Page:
Unlike a 9-5, you won’t have a boss outlining your metrics or goals. You’ll be required to develop your own metrics and goals and will be solely responsible for delivering against them. At least in the beginning.

Are you willing to learn new things?

I really enjoy learning new things. I’ve learned new strategies, concepts, and technologies throughout my blogging journey.

Are you someone who can and is willing to learn new things? You’ll be required to learn a blogging platform, which can have a decent learning curve. Don’t worry there are plenty of resources available to help you learn.

If you want to start a blog, you’ll need to be willing to step outside your comfort zone.

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Do you have at least 4 hours a week to commit?

Are you prepared for the time commitment involved? You may also want to read 3 Things You Must Overcome to Start a Blog.

Blogging takes a lot of time and energy when you’re first starting out. For more experienced writers, it may take 1-2 hours to write a post. For others, it may take 2-4 hours or more.

If you’re writing an epic, in-depth post that you’re planning to have as a pillar for your site, these can take a month or more to write.

How often do you plan to post?

It’s ok if you don’t know yet. It depends on your niche, reader expectation, and how much time you can commit. Some blogs post multiple times a week, while others only once.

Several establish bloggers like Neil Patel and Darren Rowse have written about how they posted multiple times a week when they first started but have since scaled back.

Figure out what you realistically have time for and can commit too and then stick to that schedule.

What is a blog? Is blogging right for you?

Not only will you need to commit the time it takes to write the content, but you’ll need to spend time finding relevant images and then spend time marketing your content.

If you’re like me, you’ll live on the adrenaline and excitement for quite a while. I still feel the adrenaline and excitement when I write and have new ideas. But, the “honeymoon” phase wears off and you’ll need to be driven and self-disciplined enough to keep at it, even when you don’t feel like it.

It takes thick skin

Are you someone who’s easily offended or gets upset when someone disagrees with your thoughts or opinions? Although your community of followers may agree and like what you have to say, not everyone will.

Will you be able to take criticism without attacking the person who wrote it?

Make sure you always follow your brand values when responding to comments or shares of your post. Lashing out could impact your brand perception in a negative way.

You’ll be sharing your thoughts, opinions, and ideas with the world. Make sure you’re comfortable with this and that you understand who you are (have a strong self-awareness). Be committed to your opinions and try not to straddle the fence with every post.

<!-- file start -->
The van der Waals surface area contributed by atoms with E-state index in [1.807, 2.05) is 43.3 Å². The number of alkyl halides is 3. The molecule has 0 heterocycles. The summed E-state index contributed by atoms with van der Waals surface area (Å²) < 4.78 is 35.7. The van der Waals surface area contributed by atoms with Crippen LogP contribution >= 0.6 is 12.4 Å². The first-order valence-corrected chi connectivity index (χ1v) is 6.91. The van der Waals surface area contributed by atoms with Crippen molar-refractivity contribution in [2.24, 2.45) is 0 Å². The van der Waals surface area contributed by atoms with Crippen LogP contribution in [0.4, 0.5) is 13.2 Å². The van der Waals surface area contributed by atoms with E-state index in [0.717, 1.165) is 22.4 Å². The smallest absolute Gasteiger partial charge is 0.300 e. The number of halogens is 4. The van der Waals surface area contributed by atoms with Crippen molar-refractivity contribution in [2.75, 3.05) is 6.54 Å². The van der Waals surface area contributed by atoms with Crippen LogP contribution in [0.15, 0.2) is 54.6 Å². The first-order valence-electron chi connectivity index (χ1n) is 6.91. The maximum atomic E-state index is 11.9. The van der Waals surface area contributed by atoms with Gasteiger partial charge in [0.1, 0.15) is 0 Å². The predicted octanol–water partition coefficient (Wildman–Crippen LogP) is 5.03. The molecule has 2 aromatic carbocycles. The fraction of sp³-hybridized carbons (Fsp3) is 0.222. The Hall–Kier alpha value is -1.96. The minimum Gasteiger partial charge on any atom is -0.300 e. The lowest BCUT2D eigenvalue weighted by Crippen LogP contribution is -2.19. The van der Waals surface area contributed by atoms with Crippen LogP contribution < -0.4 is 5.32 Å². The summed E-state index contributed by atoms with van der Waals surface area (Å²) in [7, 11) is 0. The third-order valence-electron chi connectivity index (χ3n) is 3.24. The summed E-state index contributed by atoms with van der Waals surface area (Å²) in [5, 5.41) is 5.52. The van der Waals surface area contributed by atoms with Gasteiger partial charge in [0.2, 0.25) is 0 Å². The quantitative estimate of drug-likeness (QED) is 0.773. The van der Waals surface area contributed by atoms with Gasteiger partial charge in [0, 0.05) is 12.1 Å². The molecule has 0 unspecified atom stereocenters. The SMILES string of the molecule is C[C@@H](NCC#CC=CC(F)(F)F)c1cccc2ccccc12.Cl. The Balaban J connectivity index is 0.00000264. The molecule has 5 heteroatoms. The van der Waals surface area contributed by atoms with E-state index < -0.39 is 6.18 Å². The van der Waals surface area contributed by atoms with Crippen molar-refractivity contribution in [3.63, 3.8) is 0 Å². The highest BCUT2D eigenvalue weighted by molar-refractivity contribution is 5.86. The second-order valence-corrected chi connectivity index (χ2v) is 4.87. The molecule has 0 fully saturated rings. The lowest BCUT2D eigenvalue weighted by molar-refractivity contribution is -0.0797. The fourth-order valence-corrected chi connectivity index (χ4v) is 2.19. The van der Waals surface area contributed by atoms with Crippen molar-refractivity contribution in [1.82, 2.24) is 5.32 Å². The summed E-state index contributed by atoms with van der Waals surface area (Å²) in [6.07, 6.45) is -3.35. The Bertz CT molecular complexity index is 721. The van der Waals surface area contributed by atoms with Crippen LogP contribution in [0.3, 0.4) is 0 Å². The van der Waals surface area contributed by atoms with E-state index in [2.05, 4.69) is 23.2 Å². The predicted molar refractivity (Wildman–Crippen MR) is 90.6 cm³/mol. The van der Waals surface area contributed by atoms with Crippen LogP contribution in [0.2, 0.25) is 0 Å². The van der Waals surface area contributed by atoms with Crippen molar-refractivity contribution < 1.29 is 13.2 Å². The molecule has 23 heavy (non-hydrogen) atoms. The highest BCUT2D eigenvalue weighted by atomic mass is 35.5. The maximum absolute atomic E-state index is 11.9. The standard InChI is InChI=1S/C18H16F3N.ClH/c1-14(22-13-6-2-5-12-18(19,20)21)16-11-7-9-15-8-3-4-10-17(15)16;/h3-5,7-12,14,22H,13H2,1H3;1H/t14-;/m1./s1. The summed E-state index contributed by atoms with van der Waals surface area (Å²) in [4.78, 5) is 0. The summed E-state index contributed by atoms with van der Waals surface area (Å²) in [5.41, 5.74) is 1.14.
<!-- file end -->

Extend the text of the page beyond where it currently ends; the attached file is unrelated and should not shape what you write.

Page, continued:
Write for your target audience, not everyone online.

Everyone may not always agree with what you write, but that’s ok. If you need some inspiration, check out these quotes about not worrying about what other people think.

It may sound like I’m trying to talk some of you out of becoming a blogger and maybe I am if it’s not right for you.

It’s one of the most fulfilling and exciting things I’ve done but it requires a large amount of time and dedication.

Make sure you can handle the physical, mental, and emotional commitment it requires before you start a blog.

Why Start a Blog?

If you’re still reading at this point, I’m assuming you’ve decided that blogging is right for you. Congrats!

Blogging can change your life. It’s changed mine! Read Why I Started Blogging to learn more about my blogging journey.

Benefits of blogging.

There’s a laundry list of reasons to start a blog. A couple of my favorites are building a network of other bloggers, helping others solve problems, and earning money.

Blogging provides an opportunity to network and meet other bloggers who are in the same boat as you. They understand the daily grind, the struggles, but also the benefits and opportunities. Building relationships with other bloggers can create opportunities in and of itself.

I’ve seen Bobby Hoyt from millenialmoneyman.com start two other business, Laptop Empires and Millennial Money Mastermind by partnering with other bloggers.

Instead of viewing them as competitors, he partnered with them to deliver new content, create new income streams, and build even stronger engagement.

Believe it or not, you can make money blogging.

It’s not a get rich quick scheme and it takes hard work, commitment, and consistency coupled with the right strategies. But, it can be done. Thousands of bloggers make a full-time income and even more part-time.

I challenge you to determine if blogging is right for you. Once you find your niche and focus, read my Creating a Domain Name post to claim your spot online!

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2 thoughts on “What is a Blog? Is Blogging Right for You?”

  1. This looks very interesting and I am definitely very interested in following this blog. I’ve always wanted to blog about veteran topics and just never had the gumption to make the first step. You have your first fan.